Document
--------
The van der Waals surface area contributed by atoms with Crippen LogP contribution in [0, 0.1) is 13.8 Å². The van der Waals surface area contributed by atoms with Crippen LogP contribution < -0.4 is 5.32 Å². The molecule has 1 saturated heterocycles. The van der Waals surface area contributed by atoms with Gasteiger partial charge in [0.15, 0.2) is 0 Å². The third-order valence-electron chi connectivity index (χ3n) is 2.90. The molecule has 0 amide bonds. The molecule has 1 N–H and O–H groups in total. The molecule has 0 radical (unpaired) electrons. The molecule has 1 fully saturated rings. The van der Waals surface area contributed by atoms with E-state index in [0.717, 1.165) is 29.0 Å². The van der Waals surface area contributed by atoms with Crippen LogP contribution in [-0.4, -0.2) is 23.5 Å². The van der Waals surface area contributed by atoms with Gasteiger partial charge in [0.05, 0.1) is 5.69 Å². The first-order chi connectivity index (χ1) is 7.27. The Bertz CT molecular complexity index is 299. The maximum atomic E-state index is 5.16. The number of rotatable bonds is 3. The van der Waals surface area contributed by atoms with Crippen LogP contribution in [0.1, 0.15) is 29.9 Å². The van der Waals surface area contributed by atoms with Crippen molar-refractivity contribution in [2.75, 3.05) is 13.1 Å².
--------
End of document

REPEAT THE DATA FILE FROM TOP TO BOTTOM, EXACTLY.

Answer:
The van der Waals surface area contributed by atoms with Crippen LogP contribution in [0, 0.1) is 13.8 Å². The van der Waals surface area contributed by atoms with Crippen LogP contribution < -0.4 is 5.32 Å². The molecule has 1 saturated heterocycles. The van der Waals surface area contributed by atoms with Gasteiger partial charge in [0.15, 0.2) is 0 Å². The third-order valence-electron chi connectivity index (χ3n) is 2.90. The molecule has 0 amide bonds. The molecule has 1 N–H and O–H groups in total. The molecule has 0 radical (unpaired) electrons. The molecule has 1 fully saturated rings. The van der Waals surface area contributed by atoms with E-state index in [0.717, 1.165) is 29.0 Å². The van der Waals surface area contributed by atoms with Crippen LogP contribution in [-0.4, -0.2) is 23.5 Å². The van der Waals surface area contributed by atoms with Gasteiger partial charge in [0.05, 0.1) is 5.69 Å². The first-order chi connectivity index (χ1) is 7.27. The Bertz CT molecular complexity index is 299. The maximum atomic E-state index is 5.16. The number of rotatable bonds is 3. The van der Waals surface area contributed by atoms with Crippen LogP contribution in [0.1, 0.15) is 29.9 Å². The van der Waals surface area contributed by atoms with Crippen molar-refractivity contribution in [2.75, 3.05) is 13.1 Å².